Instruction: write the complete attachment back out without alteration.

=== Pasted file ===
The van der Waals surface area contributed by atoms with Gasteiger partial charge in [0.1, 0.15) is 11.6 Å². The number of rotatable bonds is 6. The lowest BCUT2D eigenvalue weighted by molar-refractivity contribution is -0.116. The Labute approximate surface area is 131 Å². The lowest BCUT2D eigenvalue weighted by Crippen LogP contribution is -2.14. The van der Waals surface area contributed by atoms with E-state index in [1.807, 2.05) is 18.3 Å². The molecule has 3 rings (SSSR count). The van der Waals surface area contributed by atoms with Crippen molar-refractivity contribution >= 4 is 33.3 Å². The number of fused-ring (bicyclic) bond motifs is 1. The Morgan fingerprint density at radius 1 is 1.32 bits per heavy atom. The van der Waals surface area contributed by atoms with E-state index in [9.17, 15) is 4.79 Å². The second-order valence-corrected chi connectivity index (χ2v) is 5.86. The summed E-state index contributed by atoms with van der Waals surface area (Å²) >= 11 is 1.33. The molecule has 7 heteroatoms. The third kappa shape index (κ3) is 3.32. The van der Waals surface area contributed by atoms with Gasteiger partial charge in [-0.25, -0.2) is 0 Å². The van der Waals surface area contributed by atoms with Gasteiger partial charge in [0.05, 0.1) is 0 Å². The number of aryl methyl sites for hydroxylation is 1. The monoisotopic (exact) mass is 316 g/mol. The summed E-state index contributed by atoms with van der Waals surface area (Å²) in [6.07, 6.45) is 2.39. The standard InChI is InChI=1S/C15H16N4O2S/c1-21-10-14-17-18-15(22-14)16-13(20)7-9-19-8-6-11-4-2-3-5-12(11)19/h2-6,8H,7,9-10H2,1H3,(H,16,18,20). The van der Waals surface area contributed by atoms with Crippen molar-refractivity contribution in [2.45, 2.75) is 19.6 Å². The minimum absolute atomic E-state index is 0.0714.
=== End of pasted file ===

The van der Waals surface area contributed by atoms with Gasteiger partial charge in [0.1, 0.15) is 11.6 Å². The number of rotatable bonds is 6. The lowest BCUT2D eigenvalue weighted by molar-refractivity contribution is -0.116. The Labute approximate surface area is 131 Å². The lowest BCUT2D eigenvalue weighted by Crippen LogP contribution is -2.14. The van der Waals surface area contributed by atoms with E-state index in [1.807, 2.05) is 18.3 Å². The molecule has 3 rings (SSSR count). The van der Waals surface area contributed by atoms with Crippen molar-refractivity contribution >= 4 is 33.3 Å². The number of fused-ring (bicyclic) bond motifs is 1. The Morgan fingerprint density at radius 1 is 1.32 bits per heavy atom. The van der Waals surface area contributed by atoms with E-state index in [9.17, 15) is 4.79 Å². The second-order valence-corrected chi connectivity index (χ2v) is 5.86. The summed E-state index contributed by atoms with van der Waals surface area (Å²) >= 11 is 1.33. The molecule has 7 heteroatoms. The third kappa shape index (κ3) is 3.32. The van der Waals surface area contributed by atoms with Gasteiger partial charge in [-0.25, -0.2) is 0 Å². The van der Waals surface area contributed by atoms with Gasteiger partial charge in [0.05, 0.1) is 0 Å². The number of aryl methyl sites for hydroxylation is 1. The monoisotopic (exact) mass is 316 g/mol. The summed E-state index contributed by atoms with van der Waals surface area (Å²) in [6.07, 6.45) is 2.39. The standard InChI is InChI=1S/C15H16N4O2S/c1-21-10-14-17-18-15(22-14)16-13(20)7-9-19-8-6-11-4-2-3-5-12(11)19/h2-6,8H,7,9-10H2,1H3,(H,16,18,20). The van der Waals surface area contributed by atoms with Crippen molar-refractivity contribution in [2.45, 2.75) is 19.6 Å². The minimum absolute atomic E-state index is 0.0714.